Kevin McCoy, USA Today
Several American Express subsidiaries will refund at least $59.5
million to more than 335,000 consumers for illegal credit card
practices, federal regulators said Tuesday.
The affiliates also
agreed to pay $16.2 million in fines under the settlements announced by
the Consumer Financial Protection Bureau, Federal Deposit Insurance
Corporation and the Office of Comptroller of the Currency.
refunds and penalties relate to add-on products such as credit
monitoring and payment protection that the company and its subsidiaries
offered and sold to cardholders.
"Everyone should be on notice of this issue," CFPB Director Richard Cordray said in announcing
settlements over the deceptive conduct. "Today we are refunding
thousands of American Express customers who were harmed by these illegal
The enforcement action is the fourth the
two-and-a-half year old consumer agency has imposed with other federal
regulators for violations involving credit card add-on products.
Express spokeswoman Marina Norville said the subsidiaries have
discontinued the programs involved in the violations, which she said
company officials self-corrected while negotiating the settlements. Most
customers affected have already received refunds, the company said.
"We want the same thing the regulators want: To be completely honest, fair and transparent with our customers," said Norville.
said deceptive marketing violations began in 2000 and continued through
2012. They involved such programs as Account Protector, an add-on
offering that led some consumers to believe their minimum monthly
payment would be cancelled if they experienced financial hardship due to
unemployment, disability or other major life event.
benefit payment was limited to 2.5% of a consumer's outstanding balance,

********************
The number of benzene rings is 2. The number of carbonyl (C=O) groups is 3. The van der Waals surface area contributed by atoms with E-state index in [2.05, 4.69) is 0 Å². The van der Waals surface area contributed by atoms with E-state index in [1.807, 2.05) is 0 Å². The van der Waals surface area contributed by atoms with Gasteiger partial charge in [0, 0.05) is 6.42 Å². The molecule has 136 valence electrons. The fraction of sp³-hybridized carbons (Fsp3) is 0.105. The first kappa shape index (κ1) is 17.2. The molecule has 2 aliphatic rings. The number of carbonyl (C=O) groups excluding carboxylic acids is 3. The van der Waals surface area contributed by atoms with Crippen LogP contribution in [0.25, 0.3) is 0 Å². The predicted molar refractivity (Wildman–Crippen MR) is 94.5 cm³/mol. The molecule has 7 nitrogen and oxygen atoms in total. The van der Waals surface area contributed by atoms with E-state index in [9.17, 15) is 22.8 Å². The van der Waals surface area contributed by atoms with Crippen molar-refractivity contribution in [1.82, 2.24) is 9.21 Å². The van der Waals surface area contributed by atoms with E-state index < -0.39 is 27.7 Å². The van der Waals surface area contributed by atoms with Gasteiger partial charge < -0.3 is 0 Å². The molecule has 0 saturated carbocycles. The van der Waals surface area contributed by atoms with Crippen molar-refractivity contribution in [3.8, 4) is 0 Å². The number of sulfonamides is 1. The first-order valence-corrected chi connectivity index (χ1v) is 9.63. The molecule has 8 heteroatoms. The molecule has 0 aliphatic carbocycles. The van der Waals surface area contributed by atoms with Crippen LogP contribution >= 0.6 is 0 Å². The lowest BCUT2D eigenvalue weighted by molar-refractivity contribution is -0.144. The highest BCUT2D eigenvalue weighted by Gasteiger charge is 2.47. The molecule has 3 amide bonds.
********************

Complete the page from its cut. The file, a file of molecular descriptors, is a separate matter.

up to $500. In many cases, that amount was less than the minimum
payment due, regulators said. Consumers were falsely led to believe the
protection would last up to 24 months. And they were told there would be
no fee if the account balance was paid in full each month - but weren't
told the balance had to be paid before their regular payment due date.
American Express subidiaries used telemarketing sales calls in Spanish
to market a "Lost Wallet" protection program to Puerto Rico consumers.
But the marketing sales scripts varied, and material sent to the
consumers was written in English. As a result, the consumers weren't
adequately alerted to the steps needed to receive full benefits.
also said the American Express subsidiaries engaged in unfair billing
and other illegal practices involving the company's identity protection
add-on products. These offerings included a service to monitor
cardholders' credit information. and require written authorization from
But consumers were immediately charged add-on fees even
before they submitted the necessary authorization, regulators said. An
estimated 85% of the customers who enrolled paid the full fee, sometimes
for several years, without receiving all of the promised benefits.